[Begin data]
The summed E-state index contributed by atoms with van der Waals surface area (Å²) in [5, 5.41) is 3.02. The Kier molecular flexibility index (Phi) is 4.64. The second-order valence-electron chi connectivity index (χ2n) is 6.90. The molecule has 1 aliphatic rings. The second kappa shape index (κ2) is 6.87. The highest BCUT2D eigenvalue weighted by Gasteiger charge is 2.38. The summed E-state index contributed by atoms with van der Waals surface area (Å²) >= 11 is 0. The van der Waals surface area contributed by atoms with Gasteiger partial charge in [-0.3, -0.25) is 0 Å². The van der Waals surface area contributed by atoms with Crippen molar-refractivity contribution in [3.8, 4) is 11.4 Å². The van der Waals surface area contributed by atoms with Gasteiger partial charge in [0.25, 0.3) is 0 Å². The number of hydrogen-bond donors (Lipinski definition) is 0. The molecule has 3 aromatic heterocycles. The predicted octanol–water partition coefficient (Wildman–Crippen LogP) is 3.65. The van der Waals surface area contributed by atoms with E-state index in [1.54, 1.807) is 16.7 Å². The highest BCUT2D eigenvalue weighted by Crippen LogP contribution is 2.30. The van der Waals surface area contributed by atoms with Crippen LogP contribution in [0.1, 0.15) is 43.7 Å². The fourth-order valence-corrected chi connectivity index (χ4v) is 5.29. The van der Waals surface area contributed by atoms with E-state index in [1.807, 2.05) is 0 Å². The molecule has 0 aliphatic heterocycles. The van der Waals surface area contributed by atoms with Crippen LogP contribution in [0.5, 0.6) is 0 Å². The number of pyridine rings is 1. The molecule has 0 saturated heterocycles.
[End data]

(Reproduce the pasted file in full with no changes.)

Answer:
The summed E-state index contributed by atoms with van der Waals surface area (Å²) in [5, 5.41) is 3.02. The Kier molecular flexibility index (Phi) is 4.64. The second-order valence-electron chi connectivity index (χ2n) is 6.90. The molecule has 1 aliphatic rings. The second kappa shape index (κ2) is 6.87. The highest BCUT2D eigenvalue weighted by Gasteiger charge is 2.38. The summed E-state index contributed by atoms with van der Waals surface area (Å²) >= 11 is 0. The van der Waals surface area contributed by atoms with Gasteiger partial charge in [-0.3, -0.25) is 0 Å². The van der Waals surface area contributed by atoms with Crippen molar-refractivity contribution in [3.8, 4) is 11.4 Å². The van der Waals surface area contributed by atoms with Gasteiger partial charge in [0.25, 0.3) is 0 Å². The number of hydrogen-bond donors (Lipinski definition) is 0. The molecule has 3 aromatic heterocycles. The predicted octanol–water partition coefficient (Wildman–Crippen LogP) is 3.65. The van der Waals surface area contributed by atoms with E-state index in [1.54, 1.807) is 16.7 Å². The highest BCUT2D eigenvalue weighted by Crippen LogP contribution is 2.30. The van der Waals surface area contributed by atoms with Crippen LogP contribution in [0.1, 0.15) is 43.7 Å². The fourth-order valence-corrected chi connectivity index (χ4v) is 5.29. The van der Waals surface area contributed by atoms with E-state index in [1.807, 2.05) is 0 Å². The molecule has 0 aliphatic heterocycles. The van der Waals surface area contributed by atoms with Crippen LogP contribution in [0.5, 0.6) is 0 Å². The number of pyridine rings is 1. The molecule has 0 saturated heterocycles.